We resolve disputes.
Some cases just need a trial. It sometimes happens that sincere, honest disputes about claims, values, evidence, the law or the facts leave litigants and their lawyers no choice but to let a jury resolve what they cannot. This is the American way, a system of civil justice defined in our constitutions and statutes, and played out daily in our courtrooms for two and one-half centuries, even since Colonial days.
But there are other ways, too. Many, in fact the vast majority of claims and lawsuits, are resolved without jury trials via direct negotiations or through arbitration or mediation.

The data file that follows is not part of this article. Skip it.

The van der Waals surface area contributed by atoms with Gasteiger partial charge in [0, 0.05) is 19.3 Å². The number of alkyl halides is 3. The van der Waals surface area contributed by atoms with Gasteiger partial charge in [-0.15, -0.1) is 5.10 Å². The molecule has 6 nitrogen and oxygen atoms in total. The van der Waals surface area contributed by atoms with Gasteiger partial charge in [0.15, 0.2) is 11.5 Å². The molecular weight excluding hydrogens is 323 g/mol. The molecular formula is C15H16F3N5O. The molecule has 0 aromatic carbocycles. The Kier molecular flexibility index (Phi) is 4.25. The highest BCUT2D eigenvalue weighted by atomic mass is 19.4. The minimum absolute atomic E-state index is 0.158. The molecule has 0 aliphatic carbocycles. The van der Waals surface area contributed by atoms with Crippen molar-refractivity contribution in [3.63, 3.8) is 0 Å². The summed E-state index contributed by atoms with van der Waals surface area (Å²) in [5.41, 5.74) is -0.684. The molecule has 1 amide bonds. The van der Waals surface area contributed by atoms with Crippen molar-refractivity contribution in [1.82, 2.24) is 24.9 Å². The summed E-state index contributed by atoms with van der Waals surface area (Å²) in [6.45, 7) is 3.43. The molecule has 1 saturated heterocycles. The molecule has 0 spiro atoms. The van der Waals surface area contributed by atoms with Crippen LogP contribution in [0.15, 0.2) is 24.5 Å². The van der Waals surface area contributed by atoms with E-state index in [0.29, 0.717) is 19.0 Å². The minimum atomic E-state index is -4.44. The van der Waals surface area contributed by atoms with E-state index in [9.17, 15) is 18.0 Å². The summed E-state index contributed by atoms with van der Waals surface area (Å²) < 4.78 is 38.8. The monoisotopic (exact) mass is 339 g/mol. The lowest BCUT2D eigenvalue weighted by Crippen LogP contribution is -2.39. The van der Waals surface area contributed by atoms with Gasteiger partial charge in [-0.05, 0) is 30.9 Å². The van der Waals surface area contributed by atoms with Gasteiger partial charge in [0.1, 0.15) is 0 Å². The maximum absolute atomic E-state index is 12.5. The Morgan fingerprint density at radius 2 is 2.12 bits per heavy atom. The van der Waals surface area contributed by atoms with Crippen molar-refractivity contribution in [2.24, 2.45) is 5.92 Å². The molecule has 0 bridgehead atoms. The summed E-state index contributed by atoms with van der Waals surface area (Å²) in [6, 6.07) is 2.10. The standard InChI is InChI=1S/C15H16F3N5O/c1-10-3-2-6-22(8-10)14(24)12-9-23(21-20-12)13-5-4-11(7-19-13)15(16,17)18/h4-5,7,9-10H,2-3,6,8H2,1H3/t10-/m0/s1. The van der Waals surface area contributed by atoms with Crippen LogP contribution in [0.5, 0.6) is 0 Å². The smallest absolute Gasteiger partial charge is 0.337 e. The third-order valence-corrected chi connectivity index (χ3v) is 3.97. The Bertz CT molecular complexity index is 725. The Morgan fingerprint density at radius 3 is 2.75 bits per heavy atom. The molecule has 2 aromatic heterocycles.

Arbitrations vary according to their purpose, but in general, they are mini-trials: Cases are presented to individuals (“arbiters” or “arbitrators”) who are selected by the parties because of their special background, training or experience. The arbitrators’ backgrounds make for expedited, therefore generally less expensive, case presentation, often with more predictable results.
Mediation on the other hand allows the parties to craft their own solution or “settlement”, with the assistance of a neutral intermediary. Unlike arbitration or jury trial, where someone else decides the outcome, mediation is self-directed: Litigants and their lawyers make the decisions, not strangers. Also unlike arbitrations and trials which produce “winners” and “losers”, a successful mediation creates only compromised, settled cases.
For additional information about mediation see More on Mediation; or, for even more detail and the rules governing the process, A Win Without Losers: Risk Free Assessment Through Mediation, authored by Mark Catron.